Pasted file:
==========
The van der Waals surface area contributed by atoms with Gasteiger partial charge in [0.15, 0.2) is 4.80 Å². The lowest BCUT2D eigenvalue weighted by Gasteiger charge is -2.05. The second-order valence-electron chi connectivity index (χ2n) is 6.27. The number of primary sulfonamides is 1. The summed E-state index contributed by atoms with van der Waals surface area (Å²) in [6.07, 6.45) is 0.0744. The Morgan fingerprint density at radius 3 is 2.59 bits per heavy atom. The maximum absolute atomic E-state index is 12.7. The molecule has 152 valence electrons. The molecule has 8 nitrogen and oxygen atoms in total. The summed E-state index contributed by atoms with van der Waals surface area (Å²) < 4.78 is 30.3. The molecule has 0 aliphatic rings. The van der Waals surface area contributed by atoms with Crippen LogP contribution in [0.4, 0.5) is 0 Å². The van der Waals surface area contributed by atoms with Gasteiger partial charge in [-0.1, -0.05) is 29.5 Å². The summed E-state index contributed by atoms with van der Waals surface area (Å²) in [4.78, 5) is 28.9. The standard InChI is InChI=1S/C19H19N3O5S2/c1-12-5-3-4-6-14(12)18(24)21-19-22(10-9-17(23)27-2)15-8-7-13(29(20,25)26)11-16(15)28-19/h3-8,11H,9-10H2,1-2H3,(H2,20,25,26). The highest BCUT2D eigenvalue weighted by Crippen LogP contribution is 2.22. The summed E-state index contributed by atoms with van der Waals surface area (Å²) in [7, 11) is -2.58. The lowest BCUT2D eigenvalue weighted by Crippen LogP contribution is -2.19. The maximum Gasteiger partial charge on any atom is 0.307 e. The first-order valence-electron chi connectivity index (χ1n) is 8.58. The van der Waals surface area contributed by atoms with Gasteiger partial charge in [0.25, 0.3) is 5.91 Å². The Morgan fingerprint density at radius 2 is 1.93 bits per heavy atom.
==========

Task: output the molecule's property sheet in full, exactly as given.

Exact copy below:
The van der Waals surface area contributed by atoms with Gasteiger partial charge in [0.15, 0.2) is 4.80 Å². The lowest BCUT2D eigenvalue weighted by Gasteiger charge is -2.05. The second-order valence-electron chi connectivity index (χ2n) is 6.27. The number of primary sulfonamides is 1. The summed E-state index contributed by atoms with van der Waals surface area (Å²) in [6.07, 6.45) is 0.0744. The Morgan fingerprint density at radius 3 is 2.59 bits per heavy atom. The maximum absolute atomic E-state index is 12.7. The molecule has 152 valence electrons. The molecule has 8 nitrogen and oxygen atoms in total. The summed E-state index contributed by atoms with van der Waals surface area (Å²) < 4.78 is 30.3. The molecule has 0 aliphatic rings. The van der Waals surface area contributed by atoms with Crippen LogP contribution in [0.4, 0.5) is 0 Å². The van der Waals surface area contributed by atoms with Gasteiger partial charge in [-0.1, -0.05) is 29.5 Å². The summed E-state index contributed by atoms with van der Waals surface area (Å²) in [4.78, 5) is 28.9. The standard InChI is InChI=1S/C19H19N3O5S2/c1-12-5-3-4-6-14(12)18(24)21-19-22(10-9-17(23)27-2)15-8-7-13(29(20,25)26)11-16(15)28-19/h3-8,11H,9-10H2,1-2H3,(H2,20,25,26). The highest BCUT2D eigenvalue weighted by Crippen LogP contribution is 2.22. The summed E-state index contributed by atoms with van der Waals surface area (Å²) in [7, 11) is -2.58. The lowest BCUT2D eigenvalue weighted by Crippen LogP contribution is -2.19. The maximum Gasteiger partial charge on any atom is 0.307 e. The first-order valence-electron chi connectivity index (χ1n) is 8.58. The van der Waals surface area contributed by atoms with Gasteiger partial charge in [0.25, 0.3) is 5.91 Å². The Morgan fingerprint density at radius 2 is 1.93 bits per heavy atom.